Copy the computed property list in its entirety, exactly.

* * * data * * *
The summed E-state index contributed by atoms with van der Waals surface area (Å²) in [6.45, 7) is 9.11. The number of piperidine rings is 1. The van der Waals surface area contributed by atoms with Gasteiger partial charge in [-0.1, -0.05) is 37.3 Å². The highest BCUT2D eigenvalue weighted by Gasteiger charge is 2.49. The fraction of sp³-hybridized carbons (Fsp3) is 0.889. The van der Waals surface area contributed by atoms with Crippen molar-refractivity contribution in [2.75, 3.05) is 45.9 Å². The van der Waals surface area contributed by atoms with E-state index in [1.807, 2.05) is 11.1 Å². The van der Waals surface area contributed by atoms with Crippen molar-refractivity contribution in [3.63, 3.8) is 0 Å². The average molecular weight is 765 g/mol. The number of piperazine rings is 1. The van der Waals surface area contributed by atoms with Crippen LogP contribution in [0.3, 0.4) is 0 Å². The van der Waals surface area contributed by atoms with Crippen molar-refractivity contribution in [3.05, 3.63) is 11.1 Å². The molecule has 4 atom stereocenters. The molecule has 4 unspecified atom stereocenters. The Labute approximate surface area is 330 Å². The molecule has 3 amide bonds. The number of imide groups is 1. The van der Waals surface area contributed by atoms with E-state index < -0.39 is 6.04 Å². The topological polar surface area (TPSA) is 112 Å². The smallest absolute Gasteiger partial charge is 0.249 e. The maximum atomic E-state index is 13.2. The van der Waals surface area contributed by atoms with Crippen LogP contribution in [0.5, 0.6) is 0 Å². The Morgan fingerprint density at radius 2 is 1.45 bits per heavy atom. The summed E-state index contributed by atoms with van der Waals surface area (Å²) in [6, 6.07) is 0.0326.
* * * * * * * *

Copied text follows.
The summed E-state index contributed by atoms with van der Waals surface area (Å²) in [6.45, 7) is 9.11. The number of piperidine rings is 1. The van der Waals surface area contributed by atoms with Gasteiger partial charge in [-0.1, -0.05) is 37.3 Å². The highest BCUT2D eigenvalue weighted by Gasteiger charge is 2.49. The fraction of sp³-hybridized carbons (Fsp3) is 0.889. The van der Waals surface area contributed by atoms with Crippen molar-refractivity contribution in [2.75, 3.05) is 45.9 Å². The van der Waals surface area contributed by atoms with E-state index in [1.807, 2.05) is 11.1 Å². The van der Waals surface area contributed by atoms with Crippen molar-refractivity contribution in [3.63, 3.8) is 0 Å². The average molecular weight is 765 g/mol. The number of piperazine rings is 1. The van der Waals surface area contributed by atoms with Crippen LogP contribution in [0.3, 0.4) is 0 Å². The van der Waals surface area contributed by atoms with Crippen molar-refractivity contribution in [3.05, 3.63) is 11.1 Å². The molecule has 4 atom stereocenters. The molecule has 4 unspecified atom stereocenters. The Labute approximate surface area is 330 Å². The molecule has 3 amide bonds. The number of imide groups is 1. The van der Waals surface area contributed by atoms with E-state index < -0.39 is 6.04 Å². The topological polar surface area (TPSA) is 112 Å². The smallest absolute Gasteiger partial charge is 0.249 e. The maximum atomic E-state index is 13.2. The van der Waals surface area contributed by atoms with Crippen LogP contribution in [0.5, 0.6) is 0 Å². The Morgan fingerprint density at radius 2 is 1.45 bits per heavy atom. The summed E-state index contributed by atoms with van der Waals surface area (Å²) in [6, 6.07) is 0.0326.